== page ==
The purpose of this chapter is to depict the use of semiotics for an emic research on the impact of cultural diversity on knowledge sharing in multicultural teams (MCTs). Empirical data through in-depth interviews was obtained from 59 Indian team members of an Indian product software company that operated globally. Semiotics was used as an interpretive tool to gather an emic perspective on this data. Three major semantic codes were drawn through the process of analysis. Each of these codes focused on the major research questions of the study. These codes bear important implications for the literature describing the impact of cultural diversity on team performance in MCTs with specific reference to India. The chapter validates the use of semiotics as an appropriate method for data analysis, thereby bearing important implications to the realm of qualitative research methods. It purports that words and expressions used by employees are important sign categories capable of providing emic insights into pertinent issues of cultural diversity that can impact on knowledge sharing in MCTs.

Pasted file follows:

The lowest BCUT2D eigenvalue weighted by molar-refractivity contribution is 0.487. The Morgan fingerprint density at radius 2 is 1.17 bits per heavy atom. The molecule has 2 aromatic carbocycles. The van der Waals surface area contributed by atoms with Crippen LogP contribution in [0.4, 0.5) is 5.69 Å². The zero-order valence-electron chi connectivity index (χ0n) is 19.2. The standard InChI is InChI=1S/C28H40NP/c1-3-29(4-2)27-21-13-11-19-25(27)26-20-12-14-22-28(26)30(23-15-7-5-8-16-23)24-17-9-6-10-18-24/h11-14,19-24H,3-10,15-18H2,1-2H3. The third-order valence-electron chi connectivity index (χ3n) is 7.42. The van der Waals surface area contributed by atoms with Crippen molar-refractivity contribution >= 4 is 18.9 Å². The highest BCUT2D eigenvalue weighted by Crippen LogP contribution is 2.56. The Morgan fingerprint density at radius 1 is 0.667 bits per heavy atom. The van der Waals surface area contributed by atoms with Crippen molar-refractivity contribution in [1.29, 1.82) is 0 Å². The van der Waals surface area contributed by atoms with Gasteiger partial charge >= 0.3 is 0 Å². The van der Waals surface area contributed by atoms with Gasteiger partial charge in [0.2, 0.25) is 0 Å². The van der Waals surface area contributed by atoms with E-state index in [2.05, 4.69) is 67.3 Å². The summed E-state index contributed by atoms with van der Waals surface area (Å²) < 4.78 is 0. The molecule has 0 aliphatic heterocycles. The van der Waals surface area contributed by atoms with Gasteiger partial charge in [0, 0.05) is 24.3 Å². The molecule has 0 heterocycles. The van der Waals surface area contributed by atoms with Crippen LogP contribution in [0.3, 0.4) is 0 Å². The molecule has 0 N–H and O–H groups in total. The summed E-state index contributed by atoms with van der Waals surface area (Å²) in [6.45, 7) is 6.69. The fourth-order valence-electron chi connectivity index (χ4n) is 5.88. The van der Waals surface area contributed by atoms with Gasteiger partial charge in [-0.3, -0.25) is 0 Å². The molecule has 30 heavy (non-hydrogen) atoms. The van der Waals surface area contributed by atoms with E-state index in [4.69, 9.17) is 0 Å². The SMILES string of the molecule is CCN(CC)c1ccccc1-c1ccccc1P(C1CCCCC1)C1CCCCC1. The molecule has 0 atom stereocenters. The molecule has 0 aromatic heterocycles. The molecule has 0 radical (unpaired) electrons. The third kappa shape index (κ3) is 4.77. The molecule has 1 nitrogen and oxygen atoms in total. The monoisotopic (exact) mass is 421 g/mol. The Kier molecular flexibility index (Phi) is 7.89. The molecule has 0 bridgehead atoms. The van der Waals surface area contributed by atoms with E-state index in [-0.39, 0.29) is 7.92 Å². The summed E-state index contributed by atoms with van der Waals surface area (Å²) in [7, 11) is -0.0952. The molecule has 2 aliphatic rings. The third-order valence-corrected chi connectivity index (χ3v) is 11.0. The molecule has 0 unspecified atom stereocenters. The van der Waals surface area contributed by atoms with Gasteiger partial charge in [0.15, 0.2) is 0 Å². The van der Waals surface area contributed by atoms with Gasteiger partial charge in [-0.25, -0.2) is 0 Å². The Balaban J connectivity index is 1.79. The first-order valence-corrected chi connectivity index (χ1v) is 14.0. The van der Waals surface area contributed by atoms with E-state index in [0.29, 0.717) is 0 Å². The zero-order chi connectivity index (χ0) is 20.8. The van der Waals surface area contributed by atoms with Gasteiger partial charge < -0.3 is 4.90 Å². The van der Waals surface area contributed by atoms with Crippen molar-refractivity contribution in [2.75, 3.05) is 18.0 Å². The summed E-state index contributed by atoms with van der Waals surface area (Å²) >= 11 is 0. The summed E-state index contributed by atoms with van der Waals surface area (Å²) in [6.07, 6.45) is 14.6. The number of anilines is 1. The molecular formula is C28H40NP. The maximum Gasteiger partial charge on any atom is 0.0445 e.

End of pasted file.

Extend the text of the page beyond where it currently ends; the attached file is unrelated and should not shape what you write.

Sumita Mishra, Rajen K. Gupta

Chapter 5. Investigating Failed Social Entrepreneurship: A ‘Process Research’ Perspective

This chapter suggests the use of process approach in studying of failed social enterprises. Process approach is examined by first looking at the epistemological underpinning of process and variance model followed by theoretical interpretation of organizational failure. It examines the current work on failure in social enterprise and highlights the suitability of process approach in studying the failure. The chapter argues that process research can be helpful in developing a complete understanding of social entrepreneurship phenomenon. Failures need to be looked as a stage in organizational change and not as an outcome. The existing theory on failure considers it to be an outcome and focuses on understanding the reasons and consequences of failure. With application of an event-driven model, failure can be conceptualized as an entity in flux and mechanism of failure can be studied through identifying events. The mechanism can throw more lights on how the temporality of factors can impact failure. Looking at failure through a process lens may able to address the stigma associated with it. There are few academic works existing on failure in social entrepreneurship and most of them take a variance model to understand failure. This chapter makes an attempt to explore the unchartered domain of failure through an event-driven model and discuss the possibility of using process research in studying failure.